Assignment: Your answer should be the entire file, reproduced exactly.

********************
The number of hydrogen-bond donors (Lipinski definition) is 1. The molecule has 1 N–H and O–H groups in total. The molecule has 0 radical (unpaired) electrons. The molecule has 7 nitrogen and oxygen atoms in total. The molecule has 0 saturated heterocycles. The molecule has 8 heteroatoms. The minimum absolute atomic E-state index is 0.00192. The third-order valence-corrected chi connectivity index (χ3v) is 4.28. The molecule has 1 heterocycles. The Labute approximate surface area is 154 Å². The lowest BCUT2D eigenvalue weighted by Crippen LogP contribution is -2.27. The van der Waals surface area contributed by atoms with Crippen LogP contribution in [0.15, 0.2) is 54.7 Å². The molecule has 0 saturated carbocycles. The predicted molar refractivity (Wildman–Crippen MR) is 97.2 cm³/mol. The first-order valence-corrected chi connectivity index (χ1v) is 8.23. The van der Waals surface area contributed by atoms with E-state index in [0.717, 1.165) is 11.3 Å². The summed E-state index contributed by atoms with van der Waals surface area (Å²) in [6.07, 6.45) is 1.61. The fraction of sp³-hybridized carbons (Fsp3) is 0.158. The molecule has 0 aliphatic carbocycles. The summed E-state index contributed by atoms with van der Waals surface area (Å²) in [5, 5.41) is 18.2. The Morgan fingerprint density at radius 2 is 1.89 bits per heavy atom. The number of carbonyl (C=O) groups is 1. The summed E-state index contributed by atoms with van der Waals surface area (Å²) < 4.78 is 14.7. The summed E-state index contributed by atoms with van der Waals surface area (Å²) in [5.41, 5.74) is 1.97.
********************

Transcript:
The number of hydrogen-bond donors (Lipinski definition) is 1. The molecule has 1 N–H and O–H groups in total. The molecule has 0 radical (unpaired) electrons. The molecule has 7 nitrogen and oxygen atoms in total. The molecule has 0 saturated heterocycles. The molecule has 8 heteroatoms. The minimum absolute atomic E-state index is 0.00192. The third-order valence-corrected chi connectivity index (χ3v) is 4.28. The molecule has 1 heterocycles. The Labute approximate surface area is 154 Å². The lowest BCUT2D eigenvalue weighted by Crippen LogP contribution is -2.27. The van der Waals surface area contributed by atoms with Crippen LogP contribution in [0.15, 0.2) is 54.7 Å². The molecule has 0 saturated carbocycles. The predicted molar refractivity (Wildman–Crippen MR) is 97.2 cm³/mol. The first-order valence-corrected chi connectivity index (χ1v) is 8.23. The van der Waals surface area contributed by atoms with E-state index in [0.717, 1.165) is 11.3 Å². The summed E-state index contributed by atoms with van der Waals surface area (Å²) in [6.07, 6.45) is 1.61. The fraction of sp³-hybridized carbons (Fsp3) is 0.158. The molecule has 0 aliphatic carbocycles. The summed E-state index contributed by atoms with van der Waals surface area (Å²) in [5, 5.41) is 18.2. The Morgan fingerprint density at radius 2 is 1.89 bits per heavy atom. The number of carbonyl (C=O) groups is 1. The summed E-state index contributed by atoms with van der Waals surface area (Å²) < 4.78 is 14.7. The summed E-state index contributed by atoms with van der Waals surface area (Å²) in [5.41, 5.74) is 1.97.